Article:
The reality is that BTC is a hobbled former shell of Bitcoin and that’s just the way everybody in BTC seems to want it. Well, they can have it. They can and will continue to talk about Wright, for all the good it will do them. No one in BSV is thinking all that much about COPA v Wright; the focus here is where it’s always been: real-world utility.

By contrast, the rest of the ‘crypto’ sector is stagnant. Nobody wants to do anything but make lots of money in the shortest period possible without doing anything of benefit to anyone else. Relentless hype cycles drive tokens higher and instill FOMO in the general public, followed by the inevitable crash in which the noobs get rekt and the whole process resets.

Take the current memecoin madness on Solana. It’s like the whole 2017 initial coin offering (ICO) debacle never happened. Except this time the coin issuers aren’t even bothering with white papers detailing how their ‘project’ will change the world.

As Travis Kling remarked earlier this year, “I actually think there is LESS expectation this time around that any of this shit does anything or will EVER do anything … People want to gamble on vaporware and next year looks like a good year to be in the casino.”

Cult following

COPA and its minions like to portray BSV as the Cult of Craig. If anyone is trapped in a Cult of Craig its COPA. They’re the ones who can’t seem to escape the hypnotic control he appears to wield over them.

It would be far more accurate to describe BSV as the Cult of Satoshi. BSV supporters seem to be the only ones that believe Satoshi was right and that when he departed the stage, he left us his blueprints, which are all we need to understand what we’re building and where we’re going.

COPA and their ilk all think Satoshi was wrong, that they know better the intentions behind his creation. BSV backers know that Satoshi’s vision was rooted in utility—be it for low-cost microtransactions or data processing—not establishing a new category of financial elites.

If you really want to know why the BSV community was willing to listen to Wright in the first place, ask yourself this: who else at that time was advocating for a return to Bitcoin’s original vision? Who else was offering a utility-focused alternative to ‘number go up?’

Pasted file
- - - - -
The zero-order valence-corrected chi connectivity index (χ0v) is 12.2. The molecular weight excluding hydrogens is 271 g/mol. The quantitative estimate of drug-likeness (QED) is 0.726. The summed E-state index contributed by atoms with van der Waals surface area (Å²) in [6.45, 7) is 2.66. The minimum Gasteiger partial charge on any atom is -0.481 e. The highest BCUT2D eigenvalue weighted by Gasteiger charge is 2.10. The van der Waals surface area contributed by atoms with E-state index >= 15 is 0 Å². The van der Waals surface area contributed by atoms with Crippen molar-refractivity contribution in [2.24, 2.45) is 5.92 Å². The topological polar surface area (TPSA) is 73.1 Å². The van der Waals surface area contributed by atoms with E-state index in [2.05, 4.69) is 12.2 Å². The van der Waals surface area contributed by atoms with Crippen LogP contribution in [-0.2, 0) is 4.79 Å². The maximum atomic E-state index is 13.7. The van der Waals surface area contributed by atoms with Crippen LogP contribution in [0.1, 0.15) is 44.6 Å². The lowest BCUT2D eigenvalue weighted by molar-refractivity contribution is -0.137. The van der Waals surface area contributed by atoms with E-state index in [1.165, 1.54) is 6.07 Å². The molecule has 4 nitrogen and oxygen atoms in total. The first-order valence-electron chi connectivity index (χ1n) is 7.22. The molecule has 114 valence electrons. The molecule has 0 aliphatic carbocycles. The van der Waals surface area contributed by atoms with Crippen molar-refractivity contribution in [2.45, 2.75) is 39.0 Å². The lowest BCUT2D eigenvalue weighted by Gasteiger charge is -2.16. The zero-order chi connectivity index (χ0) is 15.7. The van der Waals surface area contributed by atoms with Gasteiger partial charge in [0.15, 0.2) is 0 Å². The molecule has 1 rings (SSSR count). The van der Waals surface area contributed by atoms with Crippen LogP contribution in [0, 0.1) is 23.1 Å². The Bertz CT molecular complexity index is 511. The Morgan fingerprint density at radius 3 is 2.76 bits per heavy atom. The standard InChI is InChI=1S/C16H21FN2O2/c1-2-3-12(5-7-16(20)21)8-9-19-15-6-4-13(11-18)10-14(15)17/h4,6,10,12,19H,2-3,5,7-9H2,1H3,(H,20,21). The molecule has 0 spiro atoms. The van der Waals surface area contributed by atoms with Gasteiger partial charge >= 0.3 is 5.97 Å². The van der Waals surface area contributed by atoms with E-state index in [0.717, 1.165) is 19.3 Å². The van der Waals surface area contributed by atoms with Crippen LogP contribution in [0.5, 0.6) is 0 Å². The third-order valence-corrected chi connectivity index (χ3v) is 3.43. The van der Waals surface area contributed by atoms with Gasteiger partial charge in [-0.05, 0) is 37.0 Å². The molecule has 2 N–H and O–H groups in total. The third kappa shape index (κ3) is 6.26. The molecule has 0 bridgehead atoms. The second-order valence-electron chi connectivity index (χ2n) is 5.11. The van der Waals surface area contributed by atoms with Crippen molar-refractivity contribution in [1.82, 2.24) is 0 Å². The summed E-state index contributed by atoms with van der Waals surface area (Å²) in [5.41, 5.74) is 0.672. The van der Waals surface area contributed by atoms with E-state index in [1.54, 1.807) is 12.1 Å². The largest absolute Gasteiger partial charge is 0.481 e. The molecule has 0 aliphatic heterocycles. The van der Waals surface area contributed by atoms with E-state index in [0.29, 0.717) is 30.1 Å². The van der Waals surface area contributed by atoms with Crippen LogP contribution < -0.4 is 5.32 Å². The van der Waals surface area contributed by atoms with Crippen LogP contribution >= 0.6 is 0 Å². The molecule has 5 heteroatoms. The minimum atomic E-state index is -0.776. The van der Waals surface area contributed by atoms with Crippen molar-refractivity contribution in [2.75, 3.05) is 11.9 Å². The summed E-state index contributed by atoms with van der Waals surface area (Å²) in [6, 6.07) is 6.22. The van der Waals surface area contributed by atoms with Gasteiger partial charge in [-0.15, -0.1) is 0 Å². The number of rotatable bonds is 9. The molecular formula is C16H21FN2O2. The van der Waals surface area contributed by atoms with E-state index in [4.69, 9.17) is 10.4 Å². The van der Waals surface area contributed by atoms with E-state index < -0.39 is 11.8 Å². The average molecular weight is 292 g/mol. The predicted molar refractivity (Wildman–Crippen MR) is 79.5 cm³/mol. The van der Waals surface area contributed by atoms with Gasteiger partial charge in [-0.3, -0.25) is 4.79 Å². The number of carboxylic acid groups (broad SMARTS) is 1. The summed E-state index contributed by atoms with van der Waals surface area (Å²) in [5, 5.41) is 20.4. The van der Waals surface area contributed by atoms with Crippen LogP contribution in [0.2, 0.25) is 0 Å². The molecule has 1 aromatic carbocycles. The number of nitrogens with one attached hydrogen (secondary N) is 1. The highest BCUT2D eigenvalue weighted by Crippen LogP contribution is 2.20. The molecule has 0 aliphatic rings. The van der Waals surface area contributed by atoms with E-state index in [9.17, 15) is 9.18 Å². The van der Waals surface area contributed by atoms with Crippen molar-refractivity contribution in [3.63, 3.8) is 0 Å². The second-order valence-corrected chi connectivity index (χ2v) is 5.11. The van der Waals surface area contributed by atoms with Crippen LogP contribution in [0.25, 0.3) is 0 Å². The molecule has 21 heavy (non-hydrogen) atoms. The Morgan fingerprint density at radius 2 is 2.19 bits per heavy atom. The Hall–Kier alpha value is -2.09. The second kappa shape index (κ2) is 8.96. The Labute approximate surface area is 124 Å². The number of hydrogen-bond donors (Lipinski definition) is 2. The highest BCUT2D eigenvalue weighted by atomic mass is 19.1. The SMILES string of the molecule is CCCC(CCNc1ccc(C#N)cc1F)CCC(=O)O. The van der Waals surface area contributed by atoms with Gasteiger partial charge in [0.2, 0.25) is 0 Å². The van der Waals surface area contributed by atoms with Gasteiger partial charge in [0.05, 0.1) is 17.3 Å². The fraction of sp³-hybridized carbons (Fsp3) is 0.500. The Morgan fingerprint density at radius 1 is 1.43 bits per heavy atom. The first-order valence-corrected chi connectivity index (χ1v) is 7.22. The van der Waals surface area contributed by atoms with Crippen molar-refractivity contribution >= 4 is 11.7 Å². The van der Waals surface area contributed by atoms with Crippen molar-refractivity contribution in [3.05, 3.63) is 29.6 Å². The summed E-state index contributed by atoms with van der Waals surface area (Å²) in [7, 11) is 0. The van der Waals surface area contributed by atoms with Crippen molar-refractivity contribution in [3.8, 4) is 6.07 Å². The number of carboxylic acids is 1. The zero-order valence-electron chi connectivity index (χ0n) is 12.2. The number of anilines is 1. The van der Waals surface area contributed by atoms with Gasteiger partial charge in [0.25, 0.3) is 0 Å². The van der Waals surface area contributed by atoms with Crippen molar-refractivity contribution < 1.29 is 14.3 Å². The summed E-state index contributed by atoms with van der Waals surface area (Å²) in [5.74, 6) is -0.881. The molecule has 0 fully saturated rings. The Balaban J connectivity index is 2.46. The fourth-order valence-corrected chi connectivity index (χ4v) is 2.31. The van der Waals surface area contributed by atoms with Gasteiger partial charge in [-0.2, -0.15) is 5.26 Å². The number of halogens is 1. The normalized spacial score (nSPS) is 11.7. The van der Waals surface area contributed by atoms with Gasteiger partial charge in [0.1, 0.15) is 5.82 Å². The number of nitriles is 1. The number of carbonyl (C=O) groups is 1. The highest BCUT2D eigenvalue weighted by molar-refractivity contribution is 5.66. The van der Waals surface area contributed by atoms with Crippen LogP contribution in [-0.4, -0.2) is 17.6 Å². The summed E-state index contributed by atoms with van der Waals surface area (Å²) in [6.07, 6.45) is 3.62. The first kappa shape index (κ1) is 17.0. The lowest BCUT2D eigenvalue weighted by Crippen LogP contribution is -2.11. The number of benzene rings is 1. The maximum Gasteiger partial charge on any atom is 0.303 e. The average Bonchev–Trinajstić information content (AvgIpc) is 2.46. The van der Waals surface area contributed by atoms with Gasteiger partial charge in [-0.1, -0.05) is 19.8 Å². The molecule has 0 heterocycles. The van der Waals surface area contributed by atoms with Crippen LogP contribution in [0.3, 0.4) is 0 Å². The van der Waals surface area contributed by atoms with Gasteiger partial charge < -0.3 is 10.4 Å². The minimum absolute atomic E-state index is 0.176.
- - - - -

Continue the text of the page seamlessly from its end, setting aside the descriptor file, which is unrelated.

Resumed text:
The tires on a Formula 1 might be a wonder of modern technology but for all their engineering wizardry, nobody’s really improved on the wheel’s original concept—or purpose. No one’s trying to reinvent the wheel because reinvention is unnecessary if you got it right the first time. That is, unless you’d prefer the wheel be some proprietary technology that only you control.

Perhaps it’s naïve to believe that the world will ultimately coalesce around a single blockchain. But we’ll keep working towards that goal regardless, based on our belief that when the world is ready, BSV will be there. Whatever Wright’s faults, he will ultimately be vindicated as his faith in the original Bitcoin technology proves correct.

By staying true to the original Bitcoin protocol, BSV is the only blockchain that can rightly be labeled Bitcoin. As such, in a post-Mellor world, people have one of two options: believe the judge is wrong and Wright is Satoshi and Satoshi created BSV, or believe the judge is right and Wright is not Satoshi and Satoshi created BSV. Either way, Satoshi invented Bitcoin and BSV is the world’s only enterprise blockchain.

We’ll leave you with a quote from this site’s founder, Calvin Ayre:

An English court has concluded that Craig is not Satoshi. Despite this, the fact remains that Craig was a driving force behind realizing Satoshi’s vision through the BSV blockchain. He was the only individual that seemed interested in fulfilling Satoshi’s vision of a scalable blockchain that enabled low-cost peer-to-peer payments.

We accept the decision that COPA’s mysterious unknown Satoshi invented BSV because it’s never really mattered to us who Satoshi was. All that matters is the amazing vision he/she had. The further development of that vision will ensure that the technology writes the true history—as well as the future. Long live Satoshi.